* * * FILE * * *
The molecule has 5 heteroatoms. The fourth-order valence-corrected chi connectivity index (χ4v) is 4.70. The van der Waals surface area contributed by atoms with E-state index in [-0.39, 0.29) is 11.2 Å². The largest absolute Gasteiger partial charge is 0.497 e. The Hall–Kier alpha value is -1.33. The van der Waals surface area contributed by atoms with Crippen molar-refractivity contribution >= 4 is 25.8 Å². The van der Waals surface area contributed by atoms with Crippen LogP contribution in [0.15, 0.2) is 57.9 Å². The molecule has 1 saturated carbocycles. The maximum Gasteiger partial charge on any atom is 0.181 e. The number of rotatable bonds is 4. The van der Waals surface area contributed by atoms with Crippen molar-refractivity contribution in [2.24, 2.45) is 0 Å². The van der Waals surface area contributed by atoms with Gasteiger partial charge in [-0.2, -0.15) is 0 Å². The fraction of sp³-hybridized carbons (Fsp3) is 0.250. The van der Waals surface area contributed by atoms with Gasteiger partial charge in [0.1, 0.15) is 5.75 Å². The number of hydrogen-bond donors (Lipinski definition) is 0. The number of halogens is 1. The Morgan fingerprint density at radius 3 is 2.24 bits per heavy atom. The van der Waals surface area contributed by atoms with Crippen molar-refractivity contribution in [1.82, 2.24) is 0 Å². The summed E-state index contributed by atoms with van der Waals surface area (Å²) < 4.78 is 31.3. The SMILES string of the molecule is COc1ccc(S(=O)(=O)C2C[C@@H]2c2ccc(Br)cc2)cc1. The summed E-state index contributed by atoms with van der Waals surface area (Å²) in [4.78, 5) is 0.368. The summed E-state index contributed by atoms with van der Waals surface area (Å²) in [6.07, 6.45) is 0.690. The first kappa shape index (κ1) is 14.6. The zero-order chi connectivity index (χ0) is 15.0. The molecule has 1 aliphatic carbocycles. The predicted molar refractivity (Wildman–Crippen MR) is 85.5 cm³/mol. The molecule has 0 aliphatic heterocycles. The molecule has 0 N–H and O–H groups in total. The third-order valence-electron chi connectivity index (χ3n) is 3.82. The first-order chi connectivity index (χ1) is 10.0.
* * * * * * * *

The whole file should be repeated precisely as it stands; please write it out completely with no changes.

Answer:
The molecule has 5 heteroatoms. The fourth-order valence-corrected chi connectivity index (χ4v) is 4.70. The van der Waals surface area contributed by atoms with E-state index in [-0.39, 0.29) is 11.2 Å². The largest absolute Gasteiger partial charge is 0.497 e. The Hall–Kier alpha value is -1.33. The van der Waals surface area contributed by atoms with Crippen molar-refractivity contribution >= 4 is 25.8 Å². The van der Waals surface area contributed by atoms with Crippen LogP contribution in [0.15, 0.2) is 57.9 Å². The molecule has 1 saturated carbocycles. The maximum Gasteiger partial charge on any atom is 0.181 e. The number of rotatable bonds is 4. The van der Waals surface area contributed by atoms with Crippen molar-refractivity contribution in [2.24, 2.45) is 0 Å². The van der Waals surface area contributed by atoms with Gasteiger partial charge in [-0.2, -0.15) is 0 Å². The fraction of sp³-hybridized carbons (Fsp3) is 0.250. The van der Waals surface area contributed by atoms with Gasteiger partial charge in [0.1, 0.15) is 5.75 Å². The number of hydrogen-bond donors (Lipinski definition) is 0. The number of halogens is 1. The Morgan fingerprint density at radius 3 is 2.24 bits per heavy atom. The van der Waals surface area contributed by atoms with Crippen molar-refractivity contribution in [1.82, 2.24) is 0 Å². The summed E-state index contributed by atoms with van der Waals surface area (Å²) < 4.78 is 31.3. The SMILES string of the molecule is COc1ccc(S(=O)(=O)C2C[C@@H]2c2ccc(Br)cc2)cc1. The summed E-state index contributed by atoms with van der Waals surface area (Å²) in [4.78, 5) is 0.368. The summed E-state index contributed by atoms with van der Waals surface area (Å²) in [6.07, 6.45) is 0.690. The first kappa shape index (κ1) is 14.6. The zero-order chi connectivity index (χ0) is 15.0. The molecule has 1 aliphatic carbocycles. The predicted molar refractivity (Wildman–Crippen MR) is 85.5 cm³/mol. The molecule has 0 aliphatic heterocycles. The molecule has 0 N–H and O–H groups in total. The third-order valence-electron chi connectivity index (χ3n) is 3.82. The first-order chi connectivity index (χ1) is 10.0.